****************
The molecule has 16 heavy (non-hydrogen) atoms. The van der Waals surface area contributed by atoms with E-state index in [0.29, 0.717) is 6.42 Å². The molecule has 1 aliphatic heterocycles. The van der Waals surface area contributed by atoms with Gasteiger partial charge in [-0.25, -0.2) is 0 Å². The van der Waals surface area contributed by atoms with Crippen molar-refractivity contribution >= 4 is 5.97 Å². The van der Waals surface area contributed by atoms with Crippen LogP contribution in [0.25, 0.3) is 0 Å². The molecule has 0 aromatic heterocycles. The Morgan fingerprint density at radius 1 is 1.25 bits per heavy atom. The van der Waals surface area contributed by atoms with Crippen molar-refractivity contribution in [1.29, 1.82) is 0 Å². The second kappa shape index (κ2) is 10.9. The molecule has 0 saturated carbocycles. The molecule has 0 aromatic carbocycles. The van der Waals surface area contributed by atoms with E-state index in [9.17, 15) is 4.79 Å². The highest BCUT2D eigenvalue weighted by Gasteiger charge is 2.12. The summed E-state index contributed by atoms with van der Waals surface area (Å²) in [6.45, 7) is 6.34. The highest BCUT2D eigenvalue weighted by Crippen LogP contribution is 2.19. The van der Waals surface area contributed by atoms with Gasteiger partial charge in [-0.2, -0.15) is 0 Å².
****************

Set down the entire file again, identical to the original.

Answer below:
The molecule has 16 heavy (non-hydrogen) atoms. The van der Waals surface area contributed by atoms with E-state index in [0.29, 0.717) is 6.42 Å². The molecule has 1 aliphatic heterocycles. The van der Waals surface area contributed by atoms with Gasteiger partial charge in [-0.25, -0.2) is 0 Å². The van der Waals surface area contributed by atoms with Crippen molar-refractivity contribution >= 4 is 5.97 Å². The van der Waals surface area contributed by atoms with Crippen LogP contribution in [0.25, 0.3) is 0 Å². The molecule has 0 aromatic heterocycles. The Morgan fingerprint density at radius 1 is 1.25 bits per heavy atom. The van der Waals surface area contributed by atoms with Crippen molar-refractivity contribution in [1.29, 1.82) is 0 Å². The second kappa shape index (κ2) is 10.9. The molecule has 0 saturated carbocycles. The molecule has 0 aromatic carbocycles. The van der Waals surface area contributed by atoms with E-state index in [9.17, 15) is 4.79 Å². The highest BCUT2D eigenvalue weighted by Gasteiger charge is 2.12. The summed E-state index contributed by atoms with van der Waals surface area (Å²) in [6.45, 7) is 6.34. The highest BCUT2D eigenvalue weighted by Crippen LogP contribution is 2.19. The van der Waals surface area contributed by atoms with Gasteiger partial charge in [-0.2, -0.15) is 0 Å².